The bike is not designed for road use and is set-up rather stiffly. On the bumpier roads the rear shock transfers every jolt to the kidneys. The suspension is a lesson in control, despite the stiff set-up, and while on the bumpy Yorkshire roads the wheels stayed glued to the ground. Only when gunning the R7 hard down a particularly bumpy straight was there even a hint of flap from the front-end. With the front wheel lightened from acceleration the bars would give a slight twitch in the riders hands, but it was far from the violent slapping the road might have induced on lesser bikes. And this was without a steering damper.

The Pirelli Corsa tires only had about 10 kilometers (6.2 miles) of road work so we weren't about to push the bike hard through the cold, dusty bends. A little too much gas would cause the rear-end to squirm, hardly surprising given the freezing conditions and brand new tires. Even over the bumpy, back-road bends the R7 stayed absolutely riveted to its line. It is without doubt the most stable bike I have ever ridden.


The engine surprised us. Here we had a brand new bike, only two hours out of the crate and restricted to comply with the toughest regulations in Europe yet it was far from feeling tight, strangled or capped -- the power delivery was sensational. Here is a 100 horsepower, 750cc inline four that thinks it's an RC45. Apart from a little emission-controlled fluffiness below 3,000 rpm the power delivery was impeccable.

Blip the throttle at tick over and the revs rise and fall at a moments notice, indicating the lightness of the crank and piston assembly. Get the R7 rolling and twist open the race action throttle a quarter turn -- to full open -- and the bike lunges forwards without hesitation. Between 4,000 and 6,000 rpm it pulls very respectably, comparable to my own Thunderace (Yamaha YZF-1000). Once the revs cross the 6,000 mark the bike pulls stronger than any "restricted" 750 has a right to. Despite being brand spanking new the bike was hungry for revs and the tach needle really moved by the time it swept past 10,000. Sympathy should have forced a gear change at this point, but the top-end rush was so addictive I couldn't resist letting it run on to 12,000 rpm. For a bike with little more than a few miles in its bores it felt very free revving. I couldn't wait to ride it in kitted form, and judging by the look on his face neither could Dean Ashton.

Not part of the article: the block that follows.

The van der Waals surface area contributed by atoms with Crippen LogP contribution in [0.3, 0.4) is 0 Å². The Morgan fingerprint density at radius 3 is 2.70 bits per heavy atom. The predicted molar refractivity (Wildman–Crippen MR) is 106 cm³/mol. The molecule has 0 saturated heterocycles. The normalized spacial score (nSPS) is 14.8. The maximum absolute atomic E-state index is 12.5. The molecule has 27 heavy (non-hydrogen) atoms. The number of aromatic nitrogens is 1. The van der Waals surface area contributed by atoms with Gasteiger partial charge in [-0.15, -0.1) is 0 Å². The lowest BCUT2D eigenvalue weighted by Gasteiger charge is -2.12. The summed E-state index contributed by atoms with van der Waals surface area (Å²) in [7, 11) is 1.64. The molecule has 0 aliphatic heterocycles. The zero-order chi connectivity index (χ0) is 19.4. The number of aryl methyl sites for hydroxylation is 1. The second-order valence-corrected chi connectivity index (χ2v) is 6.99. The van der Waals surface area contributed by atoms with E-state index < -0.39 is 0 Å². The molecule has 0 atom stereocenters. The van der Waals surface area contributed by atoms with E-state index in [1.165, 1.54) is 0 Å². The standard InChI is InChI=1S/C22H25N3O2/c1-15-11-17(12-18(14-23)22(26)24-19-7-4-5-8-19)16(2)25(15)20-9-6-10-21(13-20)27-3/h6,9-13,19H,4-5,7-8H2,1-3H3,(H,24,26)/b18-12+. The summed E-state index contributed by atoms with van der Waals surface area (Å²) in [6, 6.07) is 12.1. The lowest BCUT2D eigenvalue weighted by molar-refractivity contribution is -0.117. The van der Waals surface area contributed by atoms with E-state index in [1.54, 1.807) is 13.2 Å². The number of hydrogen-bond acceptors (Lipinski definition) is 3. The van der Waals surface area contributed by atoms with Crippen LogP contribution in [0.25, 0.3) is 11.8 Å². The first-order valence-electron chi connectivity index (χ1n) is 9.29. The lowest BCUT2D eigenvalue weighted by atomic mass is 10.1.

The sound of the bike also surprised us. While a little noisy at tick-over, once underway the induction growl was reminiscent of an RC30 being caned across the Isle of Man TT circuit: A very deep, offbeat growl barked up from below the tank. Either standing at the side of the road for photographs or as I rode the bike I heard its growl, although you will also hear a more "normal" four-cylinder swish from the road-legal muffler. I found the sound addictive and only the threat of a beating from Ashton forced me to turn the bike around and return to base after an all-too-short ride.
Glenn LeSanto, Contributing Editor
Glenn LeSanto, Contributing Editor